Real Cornbread

This cornbread is the real deal and the author swears that cornbread does not call for sugar. She also recommends making your bread in a cast-iron skillet.
By / Photography By E. S. Bruhmann | October 01, 2016

About this recipe

I still make my batter by eye and based on what’s around. But my daughter mentioned to me not long ago that her cornbread had lately been coming up dry when she used my recipe strictly.

I think that’s in part because she was using a different cornmeal than the one the recipe was written for—I used to make cornbread from commercially ground fine white meal I bought at the grocery. We have access to a much larger range of cornmeal these days with artisanal stone-ground specialty meals offered online or in “country” stores. Stoneground meals retain more of the oils and flavor, so I buy them whenever I can. Their density and moisture content can affect the liquidity of the batter and hence the moistness of the finished bread. Finely ground meal will give you a smoother, more tender interior and a good crust. Good stone-ground cornmeal may be more coarsely ground, though. Some folks prefer the coarser grind for a chewier bread. I like to add extra milk if using a coarse meal to make sure it gets sufficiently tender — another ¼ to ½ cup will do.

Additionally, buttermilk viscosities vary and when I have the richest available, I find it necessary to thin with a little water to get a batter that will bake up with a tender crumb but crispy crust. You may find you need to make such small adjustments to get a bread that meets your expectations. There’s also a growing trend to cultivate older heirloom varieties, which can make both flavorful and colorful differences in your finished bread. I urge you to try any unusual meal you find. It’s hard to make a bad skillet of cornbread. Just don’t add sugar.

You can make this in other pans, but to have truly great mountain cornbread, you really need a 9- or 10-inch cast-iron skillet.


Preheat oven to 450° F.

Mix together meal, salt, baking soda and powder in a large bowl. Break the egg into the bowl and poke it with a wooden spoon to break the yolk. Add the milk or buttermilk and stir quickly and vigorously to combine. The consistency you are looking for is denser than typical pancake batter, but still pourable. Add more milk or water if it needs to be thinned.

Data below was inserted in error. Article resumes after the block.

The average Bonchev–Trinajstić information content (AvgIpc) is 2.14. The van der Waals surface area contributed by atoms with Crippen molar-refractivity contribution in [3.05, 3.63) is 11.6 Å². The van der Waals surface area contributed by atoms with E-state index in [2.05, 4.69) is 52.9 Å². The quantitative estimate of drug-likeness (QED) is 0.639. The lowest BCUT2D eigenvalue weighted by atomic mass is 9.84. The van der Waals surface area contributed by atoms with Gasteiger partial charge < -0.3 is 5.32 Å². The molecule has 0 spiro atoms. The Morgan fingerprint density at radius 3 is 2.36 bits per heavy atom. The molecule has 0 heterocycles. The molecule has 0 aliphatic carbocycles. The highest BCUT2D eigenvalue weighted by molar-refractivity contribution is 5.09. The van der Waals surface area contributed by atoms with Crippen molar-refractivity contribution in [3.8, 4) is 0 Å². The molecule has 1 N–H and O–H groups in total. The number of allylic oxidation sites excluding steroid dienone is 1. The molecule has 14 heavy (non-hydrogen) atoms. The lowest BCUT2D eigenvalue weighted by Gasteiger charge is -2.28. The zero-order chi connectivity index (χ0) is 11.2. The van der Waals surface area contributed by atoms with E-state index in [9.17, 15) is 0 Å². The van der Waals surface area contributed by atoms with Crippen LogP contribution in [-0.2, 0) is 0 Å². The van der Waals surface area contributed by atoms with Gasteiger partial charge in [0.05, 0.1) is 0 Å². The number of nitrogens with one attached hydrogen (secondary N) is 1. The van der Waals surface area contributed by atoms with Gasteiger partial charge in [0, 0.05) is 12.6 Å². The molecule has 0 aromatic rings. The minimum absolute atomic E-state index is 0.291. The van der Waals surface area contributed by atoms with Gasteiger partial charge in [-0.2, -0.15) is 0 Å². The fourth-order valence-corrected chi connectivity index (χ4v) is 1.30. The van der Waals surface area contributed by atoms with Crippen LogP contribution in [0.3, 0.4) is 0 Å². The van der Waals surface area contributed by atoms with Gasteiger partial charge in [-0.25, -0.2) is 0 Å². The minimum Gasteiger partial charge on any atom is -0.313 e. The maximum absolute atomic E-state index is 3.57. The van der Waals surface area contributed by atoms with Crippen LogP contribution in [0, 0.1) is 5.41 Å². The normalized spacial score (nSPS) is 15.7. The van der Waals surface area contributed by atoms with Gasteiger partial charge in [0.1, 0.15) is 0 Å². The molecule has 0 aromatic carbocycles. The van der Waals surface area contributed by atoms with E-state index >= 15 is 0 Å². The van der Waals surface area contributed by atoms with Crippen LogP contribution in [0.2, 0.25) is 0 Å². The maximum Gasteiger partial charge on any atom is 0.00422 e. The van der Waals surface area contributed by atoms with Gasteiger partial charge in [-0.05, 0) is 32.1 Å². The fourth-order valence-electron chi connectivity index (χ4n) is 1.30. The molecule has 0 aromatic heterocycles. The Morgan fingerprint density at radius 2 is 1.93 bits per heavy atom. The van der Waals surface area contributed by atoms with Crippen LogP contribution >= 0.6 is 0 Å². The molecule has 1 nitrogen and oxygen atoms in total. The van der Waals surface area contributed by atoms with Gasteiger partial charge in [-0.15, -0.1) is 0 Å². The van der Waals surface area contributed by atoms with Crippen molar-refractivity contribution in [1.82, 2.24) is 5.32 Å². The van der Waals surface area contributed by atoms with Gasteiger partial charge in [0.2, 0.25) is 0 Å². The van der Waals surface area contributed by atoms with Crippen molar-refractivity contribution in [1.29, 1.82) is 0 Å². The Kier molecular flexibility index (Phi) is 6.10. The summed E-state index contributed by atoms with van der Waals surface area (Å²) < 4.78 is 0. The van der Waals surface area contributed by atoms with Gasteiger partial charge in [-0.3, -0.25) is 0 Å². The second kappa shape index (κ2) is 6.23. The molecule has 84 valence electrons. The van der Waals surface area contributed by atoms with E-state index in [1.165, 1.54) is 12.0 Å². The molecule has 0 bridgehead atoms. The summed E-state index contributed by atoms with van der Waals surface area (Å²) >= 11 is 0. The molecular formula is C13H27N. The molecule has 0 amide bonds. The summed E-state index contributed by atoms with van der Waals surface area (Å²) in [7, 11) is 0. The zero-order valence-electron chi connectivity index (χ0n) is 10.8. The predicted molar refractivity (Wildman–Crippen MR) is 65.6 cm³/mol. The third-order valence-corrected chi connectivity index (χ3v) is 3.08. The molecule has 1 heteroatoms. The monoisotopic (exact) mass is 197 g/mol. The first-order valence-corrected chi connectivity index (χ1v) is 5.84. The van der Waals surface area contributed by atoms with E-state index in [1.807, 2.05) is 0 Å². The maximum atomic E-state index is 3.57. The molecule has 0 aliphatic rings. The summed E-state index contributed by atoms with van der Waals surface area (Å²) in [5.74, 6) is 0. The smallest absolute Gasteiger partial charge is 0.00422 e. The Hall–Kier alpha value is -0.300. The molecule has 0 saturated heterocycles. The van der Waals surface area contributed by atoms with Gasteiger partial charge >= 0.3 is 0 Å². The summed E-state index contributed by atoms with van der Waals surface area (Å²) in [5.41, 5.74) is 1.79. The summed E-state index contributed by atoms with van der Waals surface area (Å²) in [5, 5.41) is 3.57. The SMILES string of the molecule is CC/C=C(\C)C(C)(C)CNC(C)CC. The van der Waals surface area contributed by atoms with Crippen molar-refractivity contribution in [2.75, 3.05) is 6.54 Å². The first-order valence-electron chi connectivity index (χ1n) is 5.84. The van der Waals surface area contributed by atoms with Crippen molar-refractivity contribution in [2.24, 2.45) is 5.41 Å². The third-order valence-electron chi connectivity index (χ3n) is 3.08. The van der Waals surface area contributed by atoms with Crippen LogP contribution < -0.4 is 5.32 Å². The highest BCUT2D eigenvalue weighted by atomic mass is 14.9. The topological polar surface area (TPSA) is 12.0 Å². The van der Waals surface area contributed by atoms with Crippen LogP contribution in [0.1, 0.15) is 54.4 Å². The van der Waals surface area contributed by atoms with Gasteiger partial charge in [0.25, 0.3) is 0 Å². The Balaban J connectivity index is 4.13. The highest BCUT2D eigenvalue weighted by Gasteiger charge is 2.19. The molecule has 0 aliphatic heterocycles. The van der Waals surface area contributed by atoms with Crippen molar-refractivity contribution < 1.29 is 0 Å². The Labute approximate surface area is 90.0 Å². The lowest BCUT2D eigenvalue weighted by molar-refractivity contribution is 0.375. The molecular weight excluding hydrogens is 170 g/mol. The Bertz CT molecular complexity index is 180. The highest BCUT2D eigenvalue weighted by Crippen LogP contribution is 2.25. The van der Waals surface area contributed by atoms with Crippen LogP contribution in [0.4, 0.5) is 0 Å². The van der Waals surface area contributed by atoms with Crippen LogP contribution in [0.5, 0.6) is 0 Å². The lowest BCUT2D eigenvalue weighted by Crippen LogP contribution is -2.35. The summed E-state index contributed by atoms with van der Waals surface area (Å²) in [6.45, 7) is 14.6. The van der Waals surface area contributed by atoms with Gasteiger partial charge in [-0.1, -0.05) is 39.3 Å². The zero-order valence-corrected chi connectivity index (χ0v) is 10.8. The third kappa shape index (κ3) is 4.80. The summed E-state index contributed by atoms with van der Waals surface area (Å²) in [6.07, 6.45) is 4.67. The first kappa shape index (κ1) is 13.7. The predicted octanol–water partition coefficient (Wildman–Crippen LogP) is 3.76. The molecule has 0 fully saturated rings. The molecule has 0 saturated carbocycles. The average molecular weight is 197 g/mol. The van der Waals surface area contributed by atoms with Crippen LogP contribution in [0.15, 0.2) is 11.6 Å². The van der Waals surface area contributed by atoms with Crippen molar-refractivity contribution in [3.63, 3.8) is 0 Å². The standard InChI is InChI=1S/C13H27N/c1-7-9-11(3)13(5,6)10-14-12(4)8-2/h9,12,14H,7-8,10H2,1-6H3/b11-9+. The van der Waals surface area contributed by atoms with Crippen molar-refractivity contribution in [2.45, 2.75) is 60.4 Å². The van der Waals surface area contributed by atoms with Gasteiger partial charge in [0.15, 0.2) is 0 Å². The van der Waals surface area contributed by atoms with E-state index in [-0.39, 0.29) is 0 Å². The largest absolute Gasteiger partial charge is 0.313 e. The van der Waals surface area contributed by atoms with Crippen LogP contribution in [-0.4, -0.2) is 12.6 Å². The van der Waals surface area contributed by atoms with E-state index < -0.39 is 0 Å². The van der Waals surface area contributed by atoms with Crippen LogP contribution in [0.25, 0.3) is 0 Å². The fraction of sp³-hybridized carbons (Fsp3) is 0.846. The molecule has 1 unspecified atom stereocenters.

Put bacon grease or butter in the skillet and put in the oven to get sizzling hot, but make sure it doesn’t start to smoke. Butter will brown quickly after melting, but browned (not burned) butter can add a rich tone to the final bread as well.

Remove the skillet from the oven and carefully tilt to coat the pan bottom and the lower half of the sides, if needed. Slowly pour most of the sizzling grease into the batter, leaving a thin layer of grease in the pan. Stir quickly to incorporate, then scrape the batter into the hot skillet. Place skillet in oven and for 20 to 25 minutes, until the center is firm and edges are brown and crispy, and pulled away from edges of the pan.

If you want a more browned top, run it under the broiler for just a few seconds (keep a sharp eye on it because it can burn very easily).

Serve immediately from the pan or turned out on a plate, cut in wedges. I have learned to put butter on the table with cornbread for others, but in my family we used none as the drippings in the bread were sufficient.

Serves 6 to 8

The Tao of Cornbread on YouTube


  • 2 cups cornmeal, preferably stone ground
  • 1 teaspoon salt
  • ½ teaspoon baking soda
  • ½ teaspoon baking powder
  • 1 large egg
  • 1½ cups milk or buttermilk
  • 4 tablespoons bacon grease or butter
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